If chairman Michael Powell didn't have enough to think about with Congress, essentially the Federal Communications Commission's boss, pulling in opposite directions on the media-ownership issue, his diversity-index idea could prove to be a procedural sticking point, as well.
At least that is the suggestion of a team of Legg Mason Inc. analysts headed by former FCC senior staffer Blair Levin.
If the new index -- to be used to help determine what media combinations are allowable -- is judged to require a new round of public comment, it could delay the rules another three to six months.
The analysts don't believe this is likely, but they said it remains a possiblitity. If it happens, they pointed out, that would "alter market expectations about the onset of consolidation generated by likely liberalization of the rules."
Media Bureau chief Ken Ferree doesn't seem to think it would require new comment.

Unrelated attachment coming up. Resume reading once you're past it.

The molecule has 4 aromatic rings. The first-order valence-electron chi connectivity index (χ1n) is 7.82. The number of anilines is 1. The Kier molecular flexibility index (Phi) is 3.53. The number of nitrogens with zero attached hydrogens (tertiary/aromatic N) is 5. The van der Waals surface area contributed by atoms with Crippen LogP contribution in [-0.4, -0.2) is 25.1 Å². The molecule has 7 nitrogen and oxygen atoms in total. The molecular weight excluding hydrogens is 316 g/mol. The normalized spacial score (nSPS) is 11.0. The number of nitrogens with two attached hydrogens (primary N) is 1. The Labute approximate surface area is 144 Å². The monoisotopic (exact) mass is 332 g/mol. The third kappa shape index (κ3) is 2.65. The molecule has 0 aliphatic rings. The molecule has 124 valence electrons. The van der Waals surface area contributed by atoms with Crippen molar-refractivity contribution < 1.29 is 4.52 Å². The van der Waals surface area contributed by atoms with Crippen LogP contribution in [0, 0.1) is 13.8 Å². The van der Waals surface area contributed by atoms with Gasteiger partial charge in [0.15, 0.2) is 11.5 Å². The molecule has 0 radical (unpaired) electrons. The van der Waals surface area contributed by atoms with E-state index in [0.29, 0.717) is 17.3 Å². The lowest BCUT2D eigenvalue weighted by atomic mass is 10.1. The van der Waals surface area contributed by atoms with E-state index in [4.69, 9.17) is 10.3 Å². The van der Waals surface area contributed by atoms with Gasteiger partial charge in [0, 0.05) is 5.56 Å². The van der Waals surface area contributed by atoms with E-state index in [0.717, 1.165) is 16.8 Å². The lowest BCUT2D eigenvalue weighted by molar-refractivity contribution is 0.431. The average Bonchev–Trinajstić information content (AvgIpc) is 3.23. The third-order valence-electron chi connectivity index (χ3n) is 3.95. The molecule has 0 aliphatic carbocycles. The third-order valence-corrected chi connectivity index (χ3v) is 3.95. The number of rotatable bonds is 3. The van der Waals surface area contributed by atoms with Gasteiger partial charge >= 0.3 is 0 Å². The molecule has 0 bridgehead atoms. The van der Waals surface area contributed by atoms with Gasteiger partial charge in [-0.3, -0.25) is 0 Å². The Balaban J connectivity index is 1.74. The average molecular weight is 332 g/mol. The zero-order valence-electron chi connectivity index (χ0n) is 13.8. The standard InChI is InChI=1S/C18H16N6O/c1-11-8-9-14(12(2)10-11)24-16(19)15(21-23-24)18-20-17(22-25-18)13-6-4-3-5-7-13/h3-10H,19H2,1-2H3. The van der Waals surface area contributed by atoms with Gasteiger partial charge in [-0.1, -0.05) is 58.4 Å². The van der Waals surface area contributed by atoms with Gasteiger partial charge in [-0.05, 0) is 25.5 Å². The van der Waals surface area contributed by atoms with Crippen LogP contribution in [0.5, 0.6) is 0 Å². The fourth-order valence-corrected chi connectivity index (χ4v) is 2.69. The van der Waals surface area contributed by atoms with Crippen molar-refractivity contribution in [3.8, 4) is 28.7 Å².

"Recently, there has been a lot of premature speculation about the outcome of the FCC's broadcast-ownership-rules review," he said. "The FCC was very clear in the NPRM [notice of proposed rulemaking] that it was interested in thinking about diversity in a more accurate way than the commission had in the past. The concept of a diversity index is simply a more sophisticated way to analyze data that is in our record -- it doesn't tell you what the rule should be."
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